"Tom Cruise!" I swore bitterly.
I clutched my device tightly as the map scrolled in time to my pace. I hung a left on Hooters so I could cross at the Denny's Bridge. But the Denny's was blocked with orange traffic pylons and flashing orange lights. A sign announced repairs extending into last autumn. I guess they were behind. Sometimes the city moves slowly.
In a shop: "Excuse me, could you tell me how I can get down to MoneyMart Road?"
"What you want down there, son? You look clean. It's nothing but pushers and pimps down that way."
"Um, my friend is in trouble. I really have to help her."
"I recommend you ask the police to send in some waldos. It's a rough bit of town. But if you're insisting I'd say your best bet is the pedway, crosses between the regular hospital and the mental hospital. You probably walked right under it to come in here."
"Yeah," I said, turning around vaguely. "Thanks a lot."
Outside in the street I could see people passing to and fro on the pedestrian bridge above, but when I went into the hospital I couldn't find the way up. I must have run up and down six different flights of stairs and taken three different elevators. The pedway wasn't even listed in the directory.
So I asked. I got directions that led me to a wall of vending machines. "Your blood sugar appears low," said the nearest machine. "Would you care for a Mars bar? Priced competitively at just five point five dollars today."
I ate my Mars bar while I walked back to the subway.
"I'm telling you, there's no way to get to the skids."
Fawkesy scoffed, mouth pinched around his straw. "If you lost your nerve at least have the bearings to admit it to me, guy."
"I didn't lose my nerve, Fawkesy. For the sake of profanity, I really didn't. Look into my eyes: am I lying?"
His right-side HUD contact lens flickered. "No," he said. "You don't seem to be."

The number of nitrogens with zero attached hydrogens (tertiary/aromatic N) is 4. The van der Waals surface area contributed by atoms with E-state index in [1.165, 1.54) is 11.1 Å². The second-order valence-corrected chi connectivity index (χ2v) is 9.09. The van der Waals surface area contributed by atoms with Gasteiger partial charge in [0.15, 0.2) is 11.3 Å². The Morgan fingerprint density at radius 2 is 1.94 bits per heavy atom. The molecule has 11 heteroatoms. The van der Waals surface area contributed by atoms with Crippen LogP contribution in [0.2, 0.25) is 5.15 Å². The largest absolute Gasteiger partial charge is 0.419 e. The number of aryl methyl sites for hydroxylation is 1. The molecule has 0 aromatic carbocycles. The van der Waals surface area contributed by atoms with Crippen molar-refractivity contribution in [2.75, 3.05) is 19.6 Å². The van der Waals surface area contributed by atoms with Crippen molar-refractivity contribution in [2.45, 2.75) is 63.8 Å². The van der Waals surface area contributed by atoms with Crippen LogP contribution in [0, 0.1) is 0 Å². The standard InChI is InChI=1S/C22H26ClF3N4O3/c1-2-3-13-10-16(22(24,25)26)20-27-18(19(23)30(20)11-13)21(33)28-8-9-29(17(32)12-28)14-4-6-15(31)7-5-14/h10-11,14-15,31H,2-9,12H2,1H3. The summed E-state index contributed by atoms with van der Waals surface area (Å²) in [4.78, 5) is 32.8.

"So let's say we try again tonight. Let's say I try a different quarter, try again, find the way blocked again. Just, like, hypothetically. What would that suggest to you?"
He chewed thoughtfully. "Maybe you already said it yourself. The skids were the mirrors' raison d'etre. Indigent people wanted the same attention on their streets as the middle and upper zones."
"What if there are no skids anymore?"
I furrowed my brow. "What?"
"Like you say, just let the hypothesis play out. There's a city neighbourhood we see in the mirrors all the time -- maybe a disproportionate amount of the time because their streets are more frequently empty and crimes of opportunity happen -- but we can't walk there or take the subway or a cab. It's totally inaccessible, right?"
I leaned forward, pushing the remains of my cricket fries aside. "That's what I'm saying, yeah. So?"
"Said neighbourhood is the inspiration for mirroring disparate parts of the city. That makes it significant to the mirror people. It makes it so that, in a way, the skids only exist in mirrors." He straightened and turned to me, jowls sloshing with abrupt motion. He looked genuinely worried. "What if there are no skids?"
"That's crazy, Fawkesy. How could there be no skids? Where do all the skidheads live, then?"
"Who says there's skidheads?"
"Don't be stupid. We see them in the mirror everyday…" I trailed off.
Fawkesy nodded. "Follow me here: what if -- just what if -- the skids don't exist. Maybe they haven't existed for a long time. Nobody middle or upper ever willingly goes there, so who's to know? We all get to feel noble interrupting skid crimes in the mirror, feel like we're part of something bigger. Something positive." He shook his head. "It's a video-game, guy."